U.S Scientists Confirm Link Between Zika And Rare Birth Defect
Scientists from the U.S. Centers for Disease Control in Atlanta have officially confirmed that the Zika virus causes a rare birth defect known as microcephaly in pregnant women and that the connection may only be the “tip of the iceberg” in terms of Zika’s impact on the brain.
In a report published this week in the New England Journal of Medicine, doctors concluded what many field researchers have long suspected—there is a direct link between Zika, microcephaly, and other severe fetal brain defects.
“This study marks a turning point in the Zika outbreak. It is now clear that the virus causes microcephaly. We are also launching further studies to determine whether children who have microcephaly born to mothers infected by the Zika virus is the tip of the iceberg of what we could see in damaging effects on the brain and other developmental problems,” CDC Director Tom Frieden said in a statement.
“We’ve now confirmed what mounting evidence has suggested, affirming our early guidance to pregnant women and their partners to take steps to avoid Zika infection and to health care professionals who are talking to patients every day. We are working to do everything possible to protect the American public,” he added.
The report noted that not all women who have Zika during pregnancy will have babies with such birth defects. Many women infected by the Zika virus during the current outbreak have delivered babies that appear to be healthy.
Like its cousins dengue and chikungunya, Zika is transmitted by mosquitos—specifically those of the Aedes species. Only about 1 in 5 people exposed to the virus actually contract the disease, which generates a range of flu-like symptoms in its victims. Zika has been endemic to equatorial regions in Africa and Asia since the 1950s, but only began appearing in the western hemisphere in 2015.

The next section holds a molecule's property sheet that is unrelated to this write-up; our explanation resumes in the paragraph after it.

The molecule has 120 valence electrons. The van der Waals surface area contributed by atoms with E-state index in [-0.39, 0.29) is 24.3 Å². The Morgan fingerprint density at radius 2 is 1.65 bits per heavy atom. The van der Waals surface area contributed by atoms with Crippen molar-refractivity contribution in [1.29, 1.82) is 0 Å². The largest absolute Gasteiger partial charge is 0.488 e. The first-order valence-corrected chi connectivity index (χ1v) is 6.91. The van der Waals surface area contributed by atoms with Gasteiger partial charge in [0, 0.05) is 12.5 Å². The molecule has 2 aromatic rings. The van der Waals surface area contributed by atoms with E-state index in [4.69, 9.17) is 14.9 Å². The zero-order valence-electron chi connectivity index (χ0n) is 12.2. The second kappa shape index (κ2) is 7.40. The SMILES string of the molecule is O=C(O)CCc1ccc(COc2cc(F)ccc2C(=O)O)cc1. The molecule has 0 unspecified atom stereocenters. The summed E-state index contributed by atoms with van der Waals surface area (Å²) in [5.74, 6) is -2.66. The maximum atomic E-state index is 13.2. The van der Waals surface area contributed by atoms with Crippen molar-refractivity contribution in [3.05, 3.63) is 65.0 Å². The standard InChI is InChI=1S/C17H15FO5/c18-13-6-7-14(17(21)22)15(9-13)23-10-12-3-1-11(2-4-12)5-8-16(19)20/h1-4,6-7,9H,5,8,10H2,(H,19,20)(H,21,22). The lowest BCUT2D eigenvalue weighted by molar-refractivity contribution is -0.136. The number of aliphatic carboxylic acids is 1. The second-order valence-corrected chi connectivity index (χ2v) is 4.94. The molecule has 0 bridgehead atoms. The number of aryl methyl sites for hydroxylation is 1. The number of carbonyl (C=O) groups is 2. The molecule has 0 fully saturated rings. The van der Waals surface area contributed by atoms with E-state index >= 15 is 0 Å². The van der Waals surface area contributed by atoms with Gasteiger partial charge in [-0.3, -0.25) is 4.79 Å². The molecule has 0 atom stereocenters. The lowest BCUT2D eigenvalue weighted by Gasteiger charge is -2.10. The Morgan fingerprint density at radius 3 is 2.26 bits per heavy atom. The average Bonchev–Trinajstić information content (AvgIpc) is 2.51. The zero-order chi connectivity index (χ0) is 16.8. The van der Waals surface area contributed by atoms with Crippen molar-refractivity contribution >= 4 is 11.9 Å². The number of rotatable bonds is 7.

The Pan American Health Organization says nearly 200,000 people in 33 countries have been infected with Zika in the Americas so far. U.S. officials say 312 cases have been reported in the United States, but all instances involved travelers who visited affected areas in Latin America or people who had sexual contact with partners infected by the virus.
The CDC said it is not changing its current guidance as a result of the new findings. The center says pregnant women should continue to avoid travel to areas where Zika is actively spreading. Before traveling to an area with active Zika virus transmission, the CDC says, women should talk with their health-care provider and strictly follow steps to prevent mosquito bites and to prevent sexual transmission of Zika virus.